CS Seminar

Title: The Applications of Alternating Minimization Algorithms on Deep Learning Models
Seminar: Computer Science
Speaker: Junxiang Wang, Emory University
Contact: Liang Zhao,
Date: 2022-11-15 at 11:30AM
Venue: https://emory.zoom.us/j/5693008550
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Gradient Descent(GD) and its variants are the most popular optimizers for training deep learning models. However, they suffer from many challenges such as gradient vanishing and poor conditioning, which prevent their more widespread use. To address these intrinsic drawbacks, alternating minimization methods have attracted attention from researchers as a potential way to train deep learning models. Their idea is to decompose a neural network into a series of linear and nonlinear equality constraints, which generate multiple subproblems and they can be minimized alternately. Their empirical evaluations demonstrate good scalability and high accuracy. They also avoid gradient vanishing problems and allow for non-differentiable activation functions, as well as allowing for complex non-smooth regularization and the constraints that are increasingly important for neural network architectures.
This dissertation aims to develop alternating minimization methods to train the Multi-Layer Perceptron(MLP) model. This includes deep learning Alternating Direction Method of Multipliers(dlADMM), monotonous Deep Learning Alternating Minimization(mDLAM), and parallel deep learning Alternating Direction Method of Multipliers(pdADMM). The extended pdADMM-G algorithm and the pdADMM-G-Q algorithms are developed to train the Graph-Augmented Multi-Layer Perceptron(GA-MLP) model.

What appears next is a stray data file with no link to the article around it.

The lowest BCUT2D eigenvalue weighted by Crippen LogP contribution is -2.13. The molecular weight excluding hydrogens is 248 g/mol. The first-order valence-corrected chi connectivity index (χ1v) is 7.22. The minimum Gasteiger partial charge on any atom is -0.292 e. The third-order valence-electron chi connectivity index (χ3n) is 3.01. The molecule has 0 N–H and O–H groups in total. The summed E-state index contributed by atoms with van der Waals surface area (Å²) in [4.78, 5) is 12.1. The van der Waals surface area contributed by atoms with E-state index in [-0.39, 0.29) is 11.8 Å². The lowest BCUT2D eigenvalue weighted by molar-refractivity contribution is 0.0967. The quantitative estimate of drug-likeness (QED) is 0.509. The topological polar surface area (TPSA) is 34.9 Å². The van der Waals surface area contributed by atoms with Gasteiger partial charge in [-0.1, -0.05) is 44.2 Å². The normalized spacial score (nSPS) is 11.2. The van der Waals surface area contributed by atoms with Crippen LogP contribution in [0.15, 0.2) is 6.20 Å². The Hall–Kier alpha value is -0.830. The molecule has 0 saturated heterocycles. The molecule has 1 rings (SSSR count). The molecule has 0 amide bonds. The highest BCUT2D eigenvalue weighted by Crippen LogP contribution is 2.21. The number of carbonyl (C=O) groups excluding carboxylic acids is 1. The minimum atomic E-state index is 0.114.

For the dlADMM algorithm, parameters in each layer are updated in a backward and forward fashion. The time complexity is reduced from cubic to quadratic in(latent) feature dimensions for subproblems by iterative quadratic approximations and backtracking. Finally, we provide the convergence guarantee of the dlADMM algorithm under mild conditions.
For the mDLAM algorithm, our innovative inequality-constrained formulation infinitely approximates the original problem with non-convex equality constraints, enabling our convergence proof of the proposed mDLAM algorithm regardless of the choice of hyperparameters. Our mDLAM algorithm is shown to achieve a fast linear convergence by the Nesterov acceleration technique.
For the pdADMM algorithm, we achieve model parallelism by breaking layer dependency: parameters in each layer of neural networks can be updated independently in parallel. The convergence of the proposed pdADMM to a stationary point is theoretically proven under mild conditions. The convergence rate of the pdADMM is proven to be $o(1/k)$, where $k$ is the number of iterations.
For the pdADMM-G algorithm and the pdADMM-G-Q algorithm, in order to achieve model parallelism, we extend the proposed pdADMM algorithm to train the GA-MLP model, named the pdADMM-G algorithm. The extended pdADMM-G-Q algorithm reduces communication costs by introducing the quantization technique. Theoretical convergence to a (quantized) stationary point of two proposed algorithms is provided with a sublinear convergence rate $o(1/k)$, where $k$ is the number of iterations.

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